What’s Our Business?

Why every employee needs to know the company's mission statement

Think fast: Can you recite your company’s mission statement from memory? Do you even know your organization’s business goals? More than just feel-good, celebratory slogans, clearly defined mission statements are essential in helping companies of all sizes reach their full potential.

“A mission statement is a declaration of the company’s purpose. But it is also a promise the company makes to its customers and its employees,” says Jeffrey Abrahams, an Oakland, California-based consultant and author of The Mission Statement Book: 301 Corporate Mission Statements from America’s Top Companies (Ten Speed Press; $24.95). “That promise becomes an integral part of the branding of the company. Even if we’re talking about a one-person business, the mission statement brands the business and hopefully differentiates it from the competition so that customers understand that the company is committed to a purpose and will back that up with products and service.”

Whether a few words or a paragraph, the construction and the tone of a mission statement should also reflect the personality of the company, says Larry Kahaner, a competitive intelligence and ethics consultant as well as the co-author of Say It and Live It: The 50 Corporate Mission Statements That Hit the Mark (Currency; $19). Kahaner says: “People tend to pooh-pooh mission statements as something that makes us feel good. But they can be true management tools if they’re used all the time.”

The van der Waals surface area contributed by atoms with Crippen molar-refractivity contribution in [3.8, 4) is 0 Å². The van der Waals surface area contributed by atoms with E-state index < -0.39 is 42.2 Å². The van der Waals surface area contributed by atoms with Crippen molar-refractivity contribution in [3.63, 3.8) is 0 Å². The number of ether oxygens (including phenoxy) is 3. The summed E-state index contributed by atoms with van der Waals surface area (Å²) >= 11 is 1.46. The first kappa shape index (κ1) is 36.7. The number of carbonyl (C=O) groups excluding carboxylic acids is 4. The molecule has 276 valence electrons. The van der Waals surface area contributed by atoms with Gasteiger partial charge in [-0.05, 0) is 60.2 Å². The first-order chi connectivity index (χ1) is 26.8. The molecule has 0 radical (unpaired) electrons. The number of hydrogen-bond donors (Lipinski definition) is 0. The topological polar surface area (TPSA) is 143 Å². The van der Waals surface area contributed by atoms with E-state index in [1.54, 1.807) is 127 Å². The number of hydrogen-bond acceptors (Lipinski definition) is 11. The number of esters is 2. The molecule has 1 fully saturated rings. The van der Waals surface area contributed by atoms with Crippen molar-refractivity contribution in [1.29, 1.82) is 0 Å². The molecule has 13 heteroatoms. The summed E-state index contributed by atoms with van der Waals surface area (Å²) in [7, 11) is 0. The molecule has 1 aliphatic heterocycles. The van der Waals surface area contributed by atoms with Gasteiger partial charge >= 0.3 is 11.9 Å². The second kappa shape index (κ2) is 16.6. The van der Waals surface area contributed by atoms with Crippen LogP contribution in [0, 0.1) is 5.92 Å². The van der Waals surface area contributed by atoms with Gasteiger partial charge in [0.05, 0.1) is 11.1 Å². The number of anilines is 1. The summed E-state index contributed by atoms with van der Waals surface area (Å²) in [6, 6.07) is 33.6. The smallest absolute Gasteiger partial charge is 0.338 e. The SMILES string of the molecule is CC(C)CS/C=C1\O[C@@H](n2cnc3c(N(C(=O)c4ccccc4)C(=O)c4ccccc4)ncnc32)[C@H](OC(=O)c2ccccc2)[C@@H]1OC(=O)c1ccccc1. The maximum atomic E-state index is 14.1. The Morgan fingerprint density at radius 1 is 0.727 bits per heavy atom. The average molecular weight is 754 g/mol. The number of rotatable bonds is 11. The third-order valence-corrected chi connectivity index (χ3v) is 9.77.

Mission statements should also be viewed as living, breathing documents that need to be regularly revisited, perhaps every six to 12 months, he says. “Rely on the mission statement for judgment. You have to challenge it, and employees and team members should be judged on whether they live the rules.”

That’s why Kahaner says it’s important “to share mission statements in as many creative ways as possible. Some people have them on the back of business cards; some on big plaques in the hallways. But you have to keep it in front of people.”

“What’s embarrassing is to have a potential customer ask someone what you do and they don’t know,” says Mary Ann Mitchell, president and CEO of the 200-employee Computer Consulting Operations Specialists Inc. and chair of the National Black Business Council. “That can cost you a lot of money if you don’t know who you are, who your customers are, and how you want those customers taken care of.”

Mid- to upper-level managers need to ensure that mission statements exist for their own teams of employees. This is critical “to make sure all their employees are on the same page and know what needs to be accomplished,” says Mitchell. The process of creating a mission statement—which must be a team exercise, insists Kahaner—is as important as what it says. “It absolutely cannot be a solo effort because you need everybody’s buy-in,” he says. “It can’t come from the top down, but the bottom up.”

Not only does taking a team approach reveal management and employee perceptions about the company, says Abrahams, but “the process also brings people together and aligns them in thinking that

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